World unemployment to set new record this year

While the post Wall Street-crash year of 2009 set the previous record high for global unemployment, 2013 is expected to surpass that number. Despite some bright spots in the US economy, hiring continues to be sluggish. As many have said, we don’t have a budget problem, we have an employment problem in the US.

Europe has a much deeper safety net and less of the problems that we’ve seen in the US (wealth inequality, war spending, tax cuts that were too extreme and tilted) though the economic situation has been slowing. The bankers in Europe also made bad decisions and now the economy is slowing.

The worst part about this is that even now, outside of perhaps Iceland, no government has been interested in punishing the bankers who were at the center of this crisis. What’s that all about? In both the US and the UK, Goldman Sachs and others on Wall Street have been busy gaming the tax system, still avoiding their responsibilities. Even worse, they’re getting away with it, because they know they can whatever they like. They are the government.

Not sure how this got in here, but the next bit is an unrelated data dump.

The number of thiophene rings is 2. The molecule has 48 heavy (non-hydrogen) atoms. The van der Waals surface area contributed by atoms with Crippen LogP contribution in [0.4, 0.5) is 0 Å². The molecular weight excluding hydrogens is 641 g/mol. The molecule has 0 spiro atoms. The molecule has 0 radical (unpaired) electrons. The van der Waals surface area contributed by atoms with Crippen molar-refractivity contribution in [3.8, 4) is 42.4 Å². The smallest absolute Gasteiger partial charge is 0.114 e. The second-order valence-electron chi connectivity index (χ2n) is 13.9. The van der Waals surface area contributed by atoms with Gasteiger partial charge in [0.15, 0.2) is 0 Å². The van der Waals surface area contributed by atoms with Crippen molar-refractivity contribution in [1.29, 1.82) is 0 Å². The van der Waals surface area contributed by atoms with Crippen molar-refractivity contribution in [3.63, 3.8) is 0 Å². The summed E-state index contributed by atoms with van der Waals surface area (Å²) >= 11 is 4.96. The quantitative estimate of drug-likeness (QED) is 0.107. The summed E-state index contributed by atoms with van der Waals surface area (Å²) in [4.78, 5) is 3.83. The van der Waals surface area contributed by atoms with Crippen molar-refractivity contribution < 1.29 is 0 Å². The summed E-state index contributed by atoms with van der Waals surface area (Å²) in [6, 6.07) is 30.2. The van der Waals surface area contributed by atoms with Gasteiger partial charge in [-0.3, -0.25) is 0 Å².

CNBC:

unemployment jobs

Job cuts via Shutterstock

World unemployment could top record levels this year and continue rising until 2017, the International Labour Organization (ILO) said on Tuesday in its annual employment report.

2009 currently stands as the worst recorded year for world unemployment, with 198 million people across the globe without work.

In its 2013 Global Employment Trends report, the ILO forecasts unemployment numbers will rise by 5.1 million in 2013 to reach 202 million, topping 2009’s record.


An American in Paris, France. BA in History & Political Science from Ohio State. Provided consulting services to US software startups, launching new business overseas that have both IPO’d and sold to well-known global software companies. Currently launching a new cloud-based startup. Full bio here.

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  • Bill_Perdue

    In addition to unemployment and underemployment another central problem is the decline of wages and and the increases in productivity and profits for capitalists.

    Those trends mean an inevitable and deepening global depression.

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